We start with our foundation measurement which is a simple 1 kHz tone, generated digitally as we measure the Front Left and Right balanced outputs. Unless noted, that is the output I am testing. And mode of operation is "Stereo Direct" although I found that it made no difference in measured performance in a couple of places I checked:

Arcam AV40 AV Processor Home Theater Dolby HDMI DAC Audio Measurements.png



The DAC chip that is uses is ESS9026Pro which ESS rates at a SINAD of 110 dB. We are sadly way below that at just 90 dB or so. While SINAD is deteremined by both noise and distortion, here it is the second harmonic that dominates the measurements at -92 dB. This SINAD rating just rescues the AV40 from "broken" category (in red) but by a hair:
Best AV Processor DAC Review Measurements 2020.png


Certainly not competitive with anything we are used to even in budget 2-channel audio products:
best stereo DAC Review and Measurement 2020.png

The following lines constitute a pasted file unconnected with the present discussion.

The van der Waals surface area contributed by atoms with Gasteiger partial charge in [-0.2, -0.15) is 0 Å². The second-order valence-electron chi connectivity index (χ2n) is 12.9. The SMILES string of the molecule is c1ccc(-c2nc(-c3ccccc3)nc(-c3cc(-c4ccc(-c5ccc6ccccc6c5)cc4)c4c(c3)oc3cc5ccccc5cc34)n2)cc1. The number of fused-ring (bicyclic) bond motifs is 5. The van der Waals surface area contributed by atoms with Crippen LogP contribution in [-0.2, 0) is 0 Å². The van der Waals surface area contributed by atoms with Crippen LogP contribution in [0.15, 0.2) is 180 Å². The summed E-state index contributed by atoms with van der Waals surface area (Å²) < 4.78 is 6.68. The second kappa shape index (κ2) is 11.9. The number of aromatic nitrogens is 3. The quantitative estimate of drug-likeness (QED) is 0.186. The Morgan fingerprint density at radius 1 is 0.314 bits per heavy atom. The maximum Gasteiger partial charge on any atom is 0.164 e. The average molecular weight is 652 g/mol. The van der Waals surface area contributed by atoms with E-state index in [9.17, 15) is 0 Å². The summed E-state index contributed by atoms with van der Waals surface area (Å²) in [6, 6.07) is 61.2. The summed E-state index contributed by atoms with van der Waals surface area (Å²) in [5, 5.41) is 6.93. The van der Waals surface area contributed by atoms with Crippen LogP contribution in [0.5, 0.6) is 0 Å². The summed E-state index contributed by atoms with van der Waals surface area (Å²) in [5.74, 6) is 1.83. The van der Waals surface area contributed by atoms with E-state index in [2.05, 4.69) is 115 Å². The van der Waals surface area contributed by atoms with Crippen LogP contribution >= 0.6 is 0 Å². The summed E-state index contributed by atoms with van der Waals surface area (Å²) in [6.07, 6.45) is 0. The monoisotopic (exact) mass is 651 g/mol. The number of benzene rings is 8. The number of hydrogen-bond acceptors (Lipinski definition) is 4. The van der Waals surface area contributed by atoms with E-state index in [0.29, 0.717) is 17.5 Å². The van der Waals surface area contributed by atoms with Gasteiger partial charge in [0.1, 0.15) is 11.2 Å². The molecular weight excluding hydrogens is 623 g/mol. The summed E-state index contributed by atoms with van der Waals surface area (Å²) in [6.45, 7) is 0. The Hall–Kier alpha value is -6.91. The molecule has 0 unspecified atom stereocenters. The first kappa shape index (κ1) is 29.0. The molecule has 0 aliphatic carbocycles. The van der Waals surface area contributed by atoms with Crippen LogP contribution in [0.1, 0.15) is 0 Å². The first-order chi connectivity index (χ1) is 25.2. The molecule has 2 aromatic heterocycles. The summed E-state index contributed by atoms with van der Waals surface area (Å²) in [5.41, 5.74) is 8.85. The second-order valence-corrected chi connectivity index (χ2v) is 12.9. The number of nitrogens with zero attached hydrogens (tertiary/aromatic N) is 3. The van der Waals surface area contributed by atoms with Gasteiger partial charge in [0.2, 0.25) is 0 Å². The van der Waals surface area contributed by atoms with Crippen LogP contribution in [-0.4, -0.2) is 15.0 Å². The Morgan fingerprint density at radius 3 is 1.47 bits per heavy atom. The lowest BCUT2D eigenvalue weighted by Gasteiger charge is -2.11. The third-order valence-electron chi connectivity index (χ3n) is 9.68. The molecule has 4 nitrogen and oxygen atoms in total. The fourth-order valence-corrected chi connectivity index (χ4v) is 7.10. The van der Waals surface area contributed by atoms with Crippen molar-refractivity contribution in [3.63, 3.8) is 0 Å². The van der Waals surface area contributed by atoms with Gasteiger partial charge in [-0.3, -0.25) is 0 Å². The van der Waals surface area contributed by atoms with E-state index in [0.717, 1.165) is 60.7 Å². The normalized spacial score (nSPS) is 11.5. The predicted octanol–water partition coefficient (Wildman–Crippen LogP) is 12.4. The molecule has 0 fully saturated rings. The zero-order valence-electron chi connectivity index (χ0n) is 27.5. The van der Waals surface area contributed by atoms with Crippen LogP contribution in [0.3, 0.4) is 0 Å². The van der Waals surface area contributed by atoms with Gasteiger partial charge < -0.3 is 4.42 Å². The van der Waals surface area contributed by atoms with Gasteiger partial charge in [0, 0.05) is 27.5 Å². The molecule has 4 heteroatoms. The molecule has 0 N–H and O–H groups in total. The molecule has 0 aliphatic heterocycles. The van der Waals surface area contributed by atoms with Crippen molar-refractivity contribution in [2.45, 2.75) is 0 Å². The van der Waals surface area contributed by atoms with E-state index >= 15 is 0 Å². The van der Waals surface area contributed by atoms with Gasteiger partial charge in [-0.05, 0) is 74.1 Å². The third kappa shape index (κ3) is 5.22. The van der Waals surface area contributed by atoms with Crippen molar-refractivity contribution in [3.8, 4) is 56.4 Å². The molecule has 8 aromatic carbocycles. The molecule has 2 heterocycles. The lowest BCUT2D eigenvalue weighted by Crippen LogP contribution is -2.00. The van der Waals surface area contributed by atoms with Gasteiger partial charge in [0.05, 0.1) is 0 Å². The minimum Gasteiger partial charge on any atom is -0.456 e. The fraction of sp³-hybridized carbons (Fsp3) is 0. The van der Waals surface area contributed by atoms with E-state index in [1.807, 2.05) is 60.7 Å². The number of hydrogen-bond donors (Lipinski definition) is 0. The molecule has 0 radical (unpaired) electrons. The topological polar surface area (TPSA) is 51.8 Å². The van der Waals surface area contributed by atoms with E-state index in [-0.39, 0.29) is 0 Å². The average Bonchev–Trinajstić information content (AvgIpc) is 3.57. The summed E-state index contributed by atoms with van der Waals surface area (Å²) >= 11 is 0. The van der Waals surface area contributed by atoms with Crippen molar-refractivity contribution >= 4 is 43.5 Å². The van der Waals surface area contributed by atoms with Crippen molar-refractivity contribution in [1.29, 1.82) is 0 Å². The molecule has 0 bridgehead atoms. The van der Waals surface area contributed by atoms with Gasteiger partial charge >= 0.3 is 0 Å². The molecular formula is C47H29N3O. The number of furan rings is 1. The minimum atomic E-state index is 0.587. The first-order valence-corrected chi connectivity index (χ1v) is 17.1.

You can't see it in a static display but as I note on the graph, the left side had a pattern that would come and go. It is interference from the rest of the subsystem bleeding into the DAC's analog output. It becomes a spray of noise as we move up in frequencies to the right of our 1 kHz tone.

Often AV manufacturers put higher quality DACs for left and right channels so I thought I measure a couple of other ones to see how they do:

Arcam AV40 AV Processor Home Theater Dolby HDMI DAC Center and Surround Left Audio Measurements.png


What the heck??? Performance improves? Notice how the second harmonic distortion has gone way down to around -105 dB from 92. If noise was not holding it back, SINAD would improve a lot more.

You may be asking if the performance improves at other output levels so let's see if that is the case:
Arcam AV40 AV Processor Home Theater Dolby HDMI DAC SINAD vs Output Level Audio Measurements.png


As is typical of these AV products, where you set the volume determines different gain stages that get turned on and off, impacting performance. Using the same volume position as previous tests, we see that best performance is at 3.1 volts than 4 volts. Improvement is negligible though to the tune of just 1 dB.

Using higher volume control position gives you more output but with worse performance. So if your amplifier has multiple gain settings, don't go for much over 4 volt "sensitivity" (i.e. level that produces max power).